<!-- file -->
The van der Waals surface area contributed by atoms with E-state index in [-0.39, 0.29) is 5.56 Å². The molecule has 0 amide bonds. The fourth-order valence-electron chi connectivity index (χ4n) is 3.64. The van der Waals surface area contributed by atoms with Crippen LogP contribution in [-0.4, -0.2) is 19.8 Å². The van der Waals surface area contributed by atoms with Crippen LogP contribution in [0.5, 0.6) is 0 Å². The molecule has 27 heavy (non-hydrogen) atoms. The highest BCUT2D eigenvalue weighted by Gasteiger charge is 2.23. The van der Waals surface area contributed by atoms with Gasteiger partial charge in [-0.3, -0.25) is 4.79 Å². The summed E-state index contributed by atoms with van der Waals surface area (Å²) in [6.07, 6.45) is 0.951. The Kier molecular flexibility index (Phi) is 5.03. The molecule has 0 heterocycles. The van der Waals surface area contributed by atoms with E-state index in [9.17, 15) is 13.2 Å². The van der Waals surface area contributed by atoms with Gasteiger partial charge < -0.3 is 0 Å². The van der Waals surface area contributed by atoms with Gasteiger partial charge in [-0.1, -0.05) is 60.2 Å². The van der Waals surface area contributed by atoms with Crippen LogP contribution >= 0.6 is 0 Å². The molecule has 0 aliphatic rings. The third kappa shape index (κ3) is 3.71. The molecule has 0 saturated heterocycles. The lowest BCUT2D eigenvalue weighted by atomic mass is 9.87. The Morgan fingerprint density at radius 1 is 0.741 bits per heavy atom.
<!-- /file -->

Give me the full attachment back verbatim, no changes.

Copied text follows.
The van der Waals surface area contributed by atoms with E-state index in [-0.39, 0.29) is 5.56 Å². The molecule has 0 amide bonds. The fourth-order valence-electron chi connectivity index (χ4n) is 3.64. The van der Waals surface area contributed by atoms with Crippen LogP contribution in [-0.4, -0.2) is 19.8 Å². The van der Waals surface area contributed by atoms with Crippen LogP contribution in [0.5, 0.6) is 0 Å². The molecule has 27 heavy (non-hydrogen) atoms. The highest BCUT2D eigenvalue weighted by Gasteiger charge is 2.23. The van der Waals surface area contributed by atoms with Gasteiger partial charge in [-0.3, -0.25) is 4.79 Å². The summed E-state index contributed by atoms with van der Waals surface area (Å²) in [6.07, 6.45) is 0.951. The Kier molecular flexibility index (Phi) is 5.03. The molecule has 0 heterocycles. The van der Waals surface area contributed by atoms with E-state index in [9.17, 15) is 13.2 Å². The van der Waals surface area contributed by atoms with Gasteiger partial charge < -0.3 is 0 Å². The van der Waals surface area contributed by atoms with Gasteiger partial charge in [-0.1, -0.05) is 60.2 Å². The van der Waals surface area contributed by atoms with Crippen LogP contribution >= 0.6 is 0 Å². The molecule has 0 aliphatic rings. The third kappa shape index (κ3) is 3.71. The molecule has 0 saturated heterocycles. The lowest BCUT2D eigenvalue weighted by atomic mass is 9.87. The Morgan fingerprint density at radius 1 is 0.741 bits per heavy atom.